The Deaths of Nadav and Avihu by Reuven Rosenberg



    Our Parsha begins by referring to an episode originally recorded in Parshas Shemini, namely, the deaths of Nadav and Avihu (ויקרא ט"ז:א').  Aharon had four sons, two of whom were Nadav and Avihu.  According to Chazal, they were not only handsome, but also gifted with outstanding abilities.  In addition, their righteousness was of such caliber that they were obviously qualified to become the future leaders.  Their greatness is in fact indicated in their very names.  The name "Nadav" signifies nobility and purity, as in the Korban Nedavah, a free-will offering unto Hashem which represents those concepts.  The name "Avihu" implies that this person was worthy of being the "Av," the father, or leader, of the Jewish people.
    Not only was their spiritual level considered higher by others, but they themselves were conscious of their abilities.  This unfortunately led, however, to their downfall.  The Midrash tells us that while walking behind Moshe and Aharon, Nadav once remarked to Avihu, "When will these two elders finally depart from the world so that we may assume leadership of the community?"  Hashem answered, "We shall yet see who shall bury whom!"  Nadav and Avihu thus died themselves long before Moshe and Aharon did.
    It must be understood that according to Chazal, Nadav and Avihu were Tzaddikim.  The meaning of their words cited above was, "Moshe and Aharon are old and will certainly die soon.  We will then be called upon to assume the leadership and who knows if we are fit."  Nonetheless, their attitude was inappropriate.  Chazal worded their remark in the above drastic manner to point out that they referred to their future roles as leaders.  A certain lack of humility was present in their attitude and mode of expression.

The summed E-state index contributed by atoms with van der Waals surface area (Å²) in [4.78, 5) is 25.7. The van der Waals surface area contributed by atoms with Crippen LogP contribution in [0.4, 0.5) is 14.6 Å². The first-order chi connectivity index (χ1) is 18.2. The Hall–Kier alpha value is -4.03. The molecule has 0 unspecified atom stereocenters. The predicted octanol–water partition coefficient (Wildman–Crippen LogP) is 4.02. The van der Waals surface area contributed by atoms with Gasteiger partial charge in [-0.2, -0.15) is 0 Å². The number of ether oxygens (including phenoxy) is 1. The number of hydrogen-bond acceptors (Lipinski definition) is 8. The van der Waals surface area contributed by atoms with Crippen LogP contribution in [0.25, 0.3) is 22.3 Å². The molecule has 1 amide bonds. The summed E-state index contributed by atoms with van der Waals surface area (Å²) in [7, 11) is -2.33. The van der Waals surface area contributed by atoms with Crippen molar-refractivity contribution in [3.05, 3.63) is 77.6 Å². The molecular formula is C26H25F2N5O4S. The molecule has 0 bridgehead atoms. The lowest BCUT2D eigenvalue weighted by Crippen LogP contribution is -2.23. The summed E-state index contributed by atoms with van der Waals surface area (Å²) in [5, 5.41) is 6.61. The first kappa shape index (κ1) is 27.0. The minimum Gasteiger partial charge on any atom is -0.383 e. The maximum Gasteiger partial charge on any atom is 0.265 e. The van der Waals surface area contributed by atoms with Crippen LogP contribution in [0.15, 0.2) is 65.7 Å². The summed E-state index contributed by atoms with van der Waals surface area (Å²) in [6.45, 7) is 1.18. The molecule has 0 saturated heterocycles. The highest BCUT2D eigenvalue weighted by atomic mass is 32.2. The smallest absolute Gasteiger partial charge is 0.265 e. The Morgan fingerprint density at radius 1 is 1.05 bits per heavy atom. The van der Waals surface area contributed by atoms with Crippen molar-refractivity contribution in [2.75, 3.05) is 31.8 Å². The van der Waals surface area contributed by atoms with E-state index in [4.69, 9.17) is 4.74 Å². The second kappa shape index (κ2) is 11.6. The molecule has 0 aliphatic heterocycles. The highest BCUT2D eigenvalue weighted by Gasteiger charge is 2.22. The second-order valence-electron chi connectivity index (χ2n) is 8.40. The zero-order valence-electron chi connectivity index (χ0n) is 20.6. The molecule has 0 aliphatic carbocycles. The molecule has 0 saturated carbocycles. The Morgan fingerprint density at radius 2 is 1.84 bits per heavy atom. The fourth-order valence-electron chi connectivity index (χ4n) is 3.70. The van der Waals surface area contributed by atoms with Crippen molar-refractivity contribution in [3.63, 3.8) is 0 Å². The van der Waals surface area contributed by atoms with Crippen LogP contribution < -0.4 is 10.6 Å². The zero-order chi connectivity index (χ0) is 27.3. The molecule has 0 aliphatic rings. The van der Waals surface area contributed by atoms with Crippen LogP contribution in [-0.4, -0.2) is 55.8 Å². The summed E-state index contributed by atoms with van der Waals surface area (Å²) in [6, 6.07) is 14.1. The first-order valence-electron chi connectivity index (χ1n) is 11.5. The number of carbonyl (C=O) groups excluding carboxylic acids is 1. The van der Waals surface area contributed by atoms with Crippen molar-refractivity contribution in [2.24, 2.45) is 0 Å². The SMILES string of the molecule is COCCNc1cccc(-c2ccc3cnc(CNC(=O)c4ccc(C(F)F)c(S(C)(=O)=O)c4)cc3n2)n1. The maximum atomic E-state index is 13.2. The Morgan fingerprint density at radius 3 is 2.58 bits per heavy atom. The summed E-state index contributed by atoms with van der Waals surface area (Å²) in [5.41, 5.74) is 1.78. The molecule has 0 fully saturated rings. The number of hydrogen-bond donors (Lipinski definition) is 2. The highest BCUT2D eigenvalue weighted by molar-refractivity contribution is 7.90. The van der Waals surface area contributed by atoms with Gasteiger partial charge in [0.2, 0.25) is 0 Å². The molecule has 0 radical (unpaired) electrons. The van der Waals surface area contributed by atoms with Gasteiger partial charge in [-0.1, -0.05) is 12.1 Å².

On the eighth day of the inauguration of the Mishkan, the Heavenly fire descended and consumed the sacrifices (שם ט':כ"ד).  Following this event, Nadav and Avihu decided that it was nevertheless correct that they should place their own fire on the Mizbeiach.  They inferred this Halacha from the Posuk earlier which says that the sons of Aharon the Kohein shall put fire on the altar (שם א':ז').  Since both Nadav and Avihu were great Torah scholars, they deduced from this Posuk that it was a Mitzvah to put fire on the altar despite the fire from above.  But, they formulated this Halacha in Moshe's presence, as Rashi (שם י':ב') says, and thus, although their Halachic decision was correct, as indicated by Rashi in Yoma (דף נ"ג. בד"ה מצוה), they deserved the heavenly death punishment because they were forbidden to decide a Halacha in the presence of their Rebbe, Moshe, without consulting him.  Without proper humility, Torah can not be learned and Judaism can not survive.

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